Social distancing works to reduce hospital admissions by spreading out the caseload over time. This allows hospitals to treat the critically ill patients without exceeding capacity limitations on staff and equipment, like ventilators. This way lives are saved that might otherwise have been lost.

Corona Statistics

For me, reviewing statistics on the corona virus is an anxiety-inducing event. The mortality rate in the U.S. rose today to 3.0 percent with the cases and deaths both rising about ten percent daily.

Corona Virus Cases, Deaths, and Mortality Rates by Region, April 7, 2020
Countries Cases Deaths Mortality Rates
Count Change 1/ Count Change 1/
Western Europe 611,964 4.4% 51,223 6.5% 8.4%
Eastern Europe 26,329 6.7% 674 14.0% 2.6%
Africa 9,758 6.7% 473 8.7% 4.8%
Middle East 110,502 6.7% 4,611 5.2% 4.2%
Asia 119,236 2.2% 3,891 0.6% 3.3%
Australia and New Zealand 6,787 2.0% 43 16.2% 0.6%
Pacific 11,290 7.8% 472 6.5% 4.2%
Atlantic 87 11.5% 9 28.6% 10.3%
North America 385,404 9.0% 11,334 13.9% 2.9%
Central America 5,469 8.8% 212 18.4% 3.9%
Caribbean 2,669 5.1% 116 7.4% 4.3%
Latin America 27,493 7.2% 1,008 12.5% 3.7%
World 1,316,988 5.8% 74,066 7.4% 5.6%
1/ Percentage change from prior day reported
Source: European Centre for Disease Prevention and Control

Corona virus hot spots around the world are much worse than the U.S. Europe remains the worst hit area of the world with Italy and France reporting mortality rates above 12 percent, likely because of a large elderly population. The Europe situation is particularly worrisome because European have socialized medicine not available in the U.S.

In the U.S. we have many undocumented workers and others not covered by health insurance. Think of all the people laid off in recent weeks. If these people are slow to ask for medical treatment when they need it, then they may infect others and  the U.S. mortality rates will rise to compete with European rates.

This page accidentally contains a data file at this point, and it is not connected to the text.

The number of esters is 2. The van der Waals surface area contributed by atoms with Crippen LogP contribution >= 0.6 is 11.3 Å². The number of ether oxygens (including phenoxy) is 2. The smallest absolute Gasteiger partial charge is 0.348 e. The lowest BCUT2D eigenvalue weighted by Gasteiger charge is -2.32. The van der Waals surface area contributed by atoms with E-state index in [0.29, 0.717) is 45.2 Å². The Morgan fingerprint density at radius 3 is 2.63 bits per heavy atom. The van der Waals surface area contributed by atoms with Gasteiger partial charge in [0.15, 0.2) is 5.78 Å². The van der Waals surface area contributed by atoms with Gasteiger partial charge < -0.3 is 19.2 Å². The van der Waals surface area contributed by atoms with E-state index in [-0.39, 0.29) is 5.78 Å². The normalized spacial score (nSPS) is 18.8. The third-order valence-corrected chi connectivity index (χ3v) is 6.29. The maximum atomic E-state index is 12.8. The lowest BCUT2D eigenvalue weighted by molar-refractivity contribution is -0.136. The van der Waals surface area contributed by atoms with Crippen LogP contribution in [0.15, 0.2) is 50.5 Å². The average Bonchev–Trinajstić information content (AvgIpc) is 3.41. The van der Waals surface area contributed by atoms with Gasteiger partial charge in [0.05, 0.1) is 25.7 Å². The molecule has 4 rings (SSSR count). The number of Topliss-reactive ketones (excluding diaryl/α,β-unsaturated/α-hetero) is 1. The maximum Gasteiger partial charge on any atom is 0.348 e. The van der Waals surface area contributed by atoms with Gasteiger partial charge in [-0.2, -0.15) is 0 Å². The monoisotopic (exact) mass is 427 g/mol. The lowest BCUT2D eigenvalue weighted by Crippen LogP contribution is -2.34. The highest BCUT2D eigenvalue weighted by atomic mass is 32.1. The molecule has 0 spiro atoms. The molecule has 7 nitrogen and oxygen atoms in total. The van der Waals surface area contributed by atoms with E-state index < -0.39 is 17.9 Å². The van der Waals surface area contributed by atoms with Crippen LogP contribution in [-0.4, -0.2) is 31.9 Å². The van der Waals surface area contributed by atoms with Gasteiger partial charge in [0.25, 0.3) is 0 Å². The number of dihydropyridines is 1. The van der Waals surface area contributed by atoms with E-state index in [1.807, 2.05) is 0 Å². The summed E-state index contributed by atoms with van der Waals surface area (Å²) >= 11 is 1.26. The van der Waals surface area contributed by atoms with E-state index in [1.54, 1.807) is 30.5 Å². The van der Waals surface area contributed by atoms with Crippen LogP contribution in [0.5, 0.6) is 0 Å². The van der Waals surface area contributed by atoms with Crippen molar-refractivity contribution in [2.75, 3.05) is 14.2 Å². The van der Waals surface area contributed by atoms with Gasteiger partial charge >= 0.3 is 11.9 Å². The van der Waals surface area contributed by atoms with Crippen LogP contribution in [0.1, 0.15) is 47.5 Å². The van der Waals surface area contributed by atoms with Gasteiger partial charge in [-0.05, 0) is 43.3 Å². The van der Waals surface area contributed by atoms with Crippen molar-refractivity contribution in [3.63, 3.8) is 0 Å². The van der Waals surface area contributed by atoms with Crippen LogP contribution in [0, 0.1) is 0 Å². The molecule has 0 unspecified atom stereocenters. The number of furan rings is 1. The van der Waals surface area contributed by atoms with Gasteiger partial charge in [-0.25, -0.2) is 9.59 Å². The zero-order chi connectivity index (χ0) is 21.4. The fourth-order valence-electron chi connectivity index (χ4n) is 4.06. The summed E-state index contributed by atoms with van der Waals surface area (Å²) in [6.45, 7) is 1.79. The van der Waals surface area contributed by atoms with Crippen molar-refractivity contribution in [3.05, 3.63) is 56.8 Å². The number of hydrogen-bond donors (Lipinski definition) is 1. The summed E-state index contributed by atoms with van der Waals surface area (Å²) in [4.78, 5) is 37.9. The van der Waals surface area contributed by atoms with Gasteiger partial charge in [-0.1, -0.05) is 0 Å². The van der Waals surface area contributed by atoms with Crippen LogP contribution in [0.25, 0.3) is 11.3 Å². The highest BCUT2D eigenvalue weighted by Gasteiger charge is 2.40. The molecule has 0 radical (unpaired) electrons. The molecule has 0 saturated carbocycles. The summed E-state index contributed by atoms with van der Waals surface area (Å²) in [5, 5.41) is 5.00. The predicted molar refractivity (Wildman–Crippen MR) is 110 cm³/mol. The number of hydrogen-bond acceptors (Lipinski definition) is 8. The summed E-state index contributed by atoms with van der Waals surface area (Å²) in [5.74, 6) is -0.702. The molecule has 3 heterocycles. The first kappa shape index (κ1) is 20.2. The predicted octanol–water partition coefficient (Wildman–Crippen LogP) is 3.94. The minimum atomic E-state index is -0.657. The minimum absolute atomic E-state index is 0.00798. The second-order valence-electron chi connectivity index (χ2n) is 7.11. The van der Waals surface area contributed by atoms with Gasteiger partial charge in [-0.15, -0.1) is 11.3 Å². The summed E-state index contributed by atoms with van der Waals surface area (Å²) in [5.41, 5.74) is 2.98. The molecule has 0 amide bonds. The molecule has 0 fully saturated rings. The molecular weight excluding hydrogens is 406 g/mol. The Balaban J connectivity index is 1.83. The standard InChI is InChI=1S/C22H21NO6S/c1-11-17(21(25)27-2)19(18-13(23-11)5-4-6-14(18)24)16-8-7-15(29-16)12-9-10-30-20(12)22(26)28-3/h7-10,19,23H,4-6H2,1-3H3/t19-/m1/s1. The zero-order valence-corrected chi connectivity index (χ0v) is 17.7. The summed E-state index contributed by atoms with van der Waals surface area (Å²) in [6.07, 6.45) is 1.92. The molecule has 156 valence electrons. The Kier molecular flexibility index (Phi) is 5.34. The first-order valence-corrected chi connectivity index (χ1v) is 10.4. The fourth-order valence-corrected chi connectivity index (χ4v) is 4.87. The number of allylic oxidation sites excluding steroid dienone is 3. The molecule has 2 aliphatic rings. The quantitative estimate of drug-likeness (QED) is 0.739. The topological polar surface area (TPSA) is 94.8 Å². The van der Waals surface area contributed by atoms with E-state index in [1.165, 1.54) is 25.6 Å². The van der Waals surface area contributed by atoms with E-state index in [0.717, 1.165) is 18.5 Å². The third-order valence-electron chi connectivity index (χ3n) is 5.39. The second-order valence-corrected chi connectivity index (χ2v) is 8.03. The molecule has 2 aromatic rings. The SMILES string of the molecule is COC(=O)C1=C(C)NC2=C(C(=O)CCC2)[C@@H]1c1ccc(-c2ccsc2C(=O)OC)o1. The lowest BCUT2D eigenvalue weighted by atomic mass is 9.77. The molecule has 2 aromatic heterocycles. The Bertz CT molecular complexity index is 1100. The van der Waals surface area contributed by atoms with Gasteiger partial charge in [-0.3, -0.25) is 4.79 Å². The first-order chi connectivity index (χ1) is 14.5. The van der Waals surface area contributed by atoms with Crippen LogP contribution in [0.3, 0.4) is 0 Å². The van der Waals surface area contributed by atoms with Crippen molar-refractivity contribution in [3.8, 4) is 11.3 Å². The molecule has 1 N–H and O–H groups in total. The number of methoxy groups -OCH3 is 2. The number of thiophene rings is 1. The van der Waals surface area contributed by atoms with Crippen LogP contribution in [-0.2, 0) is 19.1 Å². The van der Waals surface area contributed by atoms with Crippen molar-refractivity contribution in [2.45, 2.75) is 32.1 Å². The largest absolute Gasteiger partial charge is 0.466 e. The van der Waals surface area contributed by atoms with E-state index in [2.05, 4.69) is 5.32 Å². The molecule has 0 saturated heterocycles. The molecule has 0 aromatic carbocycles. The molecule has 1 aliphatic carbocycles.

Corona Virus Hot Spots by Country, April 7, 2020
Countries Region Cases Deaths Mortality rates
Italy 1 132,547 16,525 12.5%
France 1 74,390 8,911 12.0%
United_Kingdom 1 51,608 5,373 10.4%
Netherlands 1 18,803 1,867 9.9%
Spain 1 135,032 13,055 9.7%
Indonesia 7 2,491 209 8.4%
Belgium 1 20,814 1,632 7.8%
Sweden 1 7,206 477 6.6%
Iran 4 60,500 3,739 6.2%
Mexico 10 2,439 125 5.1%
Note: Counties with at least 2,000 cases.
Source: European Centre for Disease Prevention and Control

Pre-Existing Conditions

What counts as a pre-existing condition to raise mortality rates for corona virus patients?

Your probability of death about doubles for age groups over sixty, being male, and having certain medical conditions. Heart disease, chronic respiratory ailments, diabetes, hyper-tension, and cancer are all factors more than doubling your risk. Deaths in minority communities are especially high because of these pre-existing conditions.

These statistics come from China where treatment options may be more limited. For details, see (link).

Economy

After 9-11, economists at the Comptroller of the Currency, which regulates national banks, were busy doing regional and industrial studies to determine the distribution of losses in the economy and how they would affect banks.

The process of determining these economic effects was to examine the industries that would have obvious problems, like hospitality, airlines, and travel business, and look to the Census data to see where these industries were concentrated. Banks serving those areas were then assumed to have been disproportionally affected.

This week I wondered about how laid off workers would pay their mortgages in the coming months. What happens to their lenders?

Also, corona virus deaths may reach levels not previously seen–what happens to the insurance companies standing behind hospitals and individuals that pass away that have insufficient reserves? Companies like hospitals, pharmacies, and grocery stories are likely to have corona related deaths where infection obviously took place on the job.

Response of Churches

Just about every church now offers some form of online worship on Sundays. Many have added midweek Zoom get togethers, Facebook parties, and video devotions. Many are quite good. Check your favorite church website for details.

Turning to God in Distress: A Gethsemane Moment

When you are in pain or afraid, where do you turn?

When Jesus was facing death in the Garden of Gethsemane, he turned to God instead of his pain and fear.

Then Jesus went with them to a place called Gethsemane, and he said to his disciples, “Sit here, while I go over there and pray.” And taking with him Peter and the two sons of Zebedee, he began to be sorrowful and troubled. Then he said to them, “My soul is very sorrowful, even to death; remain here, and watch with me.” And going a little farther he fell on his face and prayed, saying, “My Father, if it be possible, let this cup pass from me; nevertheless, not as I will, but as you will.” (Matt 26:36-39 ESV)